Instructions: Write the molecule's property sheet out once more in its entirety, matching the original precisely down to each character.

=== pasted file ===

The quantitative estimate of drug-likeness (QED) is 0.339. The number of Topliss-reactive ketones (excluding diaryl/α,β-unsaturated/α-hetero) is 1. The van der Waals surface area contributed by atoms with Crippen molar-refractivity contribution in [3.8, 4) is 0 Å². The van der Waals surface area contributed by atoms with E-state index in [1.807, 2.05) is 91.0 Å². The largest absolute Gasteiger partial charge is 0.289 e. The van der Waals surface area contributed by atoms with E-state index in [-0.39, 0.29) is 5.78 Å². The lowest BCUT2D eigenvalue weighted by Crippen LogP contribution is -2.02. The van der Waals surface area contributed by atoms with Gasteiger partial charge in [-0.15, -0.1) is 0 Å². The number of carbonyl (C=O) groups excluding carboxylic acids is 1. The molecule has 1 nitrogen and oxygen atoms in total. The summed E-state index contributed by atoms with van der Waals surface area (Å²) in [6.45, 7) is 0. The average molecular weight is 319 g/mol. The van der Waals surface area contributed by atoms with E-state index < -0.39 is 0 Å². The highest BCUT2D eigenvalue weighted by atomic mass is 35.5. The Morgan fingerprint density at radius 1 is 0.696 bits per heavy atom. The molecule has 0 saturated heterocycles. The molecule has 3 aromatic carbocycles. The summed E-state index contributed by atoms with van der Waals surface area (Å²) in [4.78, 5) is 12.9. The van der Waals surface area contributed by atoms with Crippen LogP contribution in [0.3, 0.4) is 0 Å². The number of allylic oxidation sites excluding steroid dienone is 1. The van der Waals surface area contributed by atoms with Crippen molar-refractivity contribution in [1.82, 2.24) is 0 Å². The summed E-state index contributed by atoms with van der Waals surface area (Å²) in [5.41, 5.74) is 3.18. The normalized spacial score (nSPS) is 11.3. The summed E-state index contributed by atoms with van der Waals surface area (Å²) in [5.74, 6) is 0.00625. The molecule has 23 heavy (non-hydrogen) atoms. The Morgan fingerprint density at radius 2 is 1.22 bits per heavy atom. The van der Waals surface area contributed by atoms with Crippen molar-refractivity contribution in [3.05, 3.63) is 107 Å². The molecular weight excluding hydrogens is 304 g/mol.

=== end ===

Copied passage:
The quantitative estimate of drug-likeness (QED) is 0.339. The number of Topliss-reactive ketones (excluding diaryl/α,β-unsaturated/α-hetero) is 1. The van der Waals surface area contributed by atoms with Crippen molar-refractivity contribution in [3.8, 4) is 0 Å². The van der Waals surface area contributed by atoms with E-state index in [1.807, 2.05) is 91.0 Å². The largest absolute Gasteiger partial charge is 0.289 e. The van der Waals surface area contributed by atoms with E-state index in [-0.39, 0.29) is 5.78 Å². The lowest BCUT2D eigenvalue weighted by Crippen LogP contribution is -2.02. The van der Waals surface area contributed by atoms with Gasteiger partial charge in [-0.15, -0.1) is 0 Å². The number of carbonyl (C=O) groups excluding carboxylic acids is 1. The molecule has 1 nitrogen and oxygen atoms in total. The summed E-state index contributed by atoms with van der Waals surface area (Å²) in [6.45, 7) is 0. The average molecular weight is 319 g/mol. The van der Waals surface area contributed by atoms with E-state index < -0.39 is 0 Å². The highest BCUT2D eigenvalue weighted by atomic mass is 35.5. The Morgan fingerprint density at radius 1 is 0.696 bits per heavy atom. The molecule has 0 saturated heterocycles. The molecule has 3 aromatic carbocycles. The summed E-state index contributed by atoms with van der Waals surface area (Å²) in [4.78, 5) is 12.9. The van der Waals surface area contributed by atoms with Crippen LogP contribution in [0.3, 0.4) is 0 Å². The number of allylic oxidation sites excluding steroid dienone is 1. The van der Waals surface area contributed by atoms with Crippen molar-refractivity contribution in [1.82, 2.24) is 0 Å². The summed E-state index contributed by atoms with van der Waals surface area (Å²) in [5.41, 5.74) is 3.18. The normalized spacial score (nSPS) is 11.3. The summed E-state index contributed by atoms with van der Waals surface area (Å²) in [5.74, 6) is 0.00625. The molecule has 23 heavy (non-hydrogen) atoms. The Morgan fingerprint density at radius 2 is 1.22 bits per heavy atom. The van der Waals surface area contributed by atoms with Crippen molar-refractivity contribution in [3.05, 3.63) is 107 Å². The molecular weight excluding hydrogens is 304 g/mol.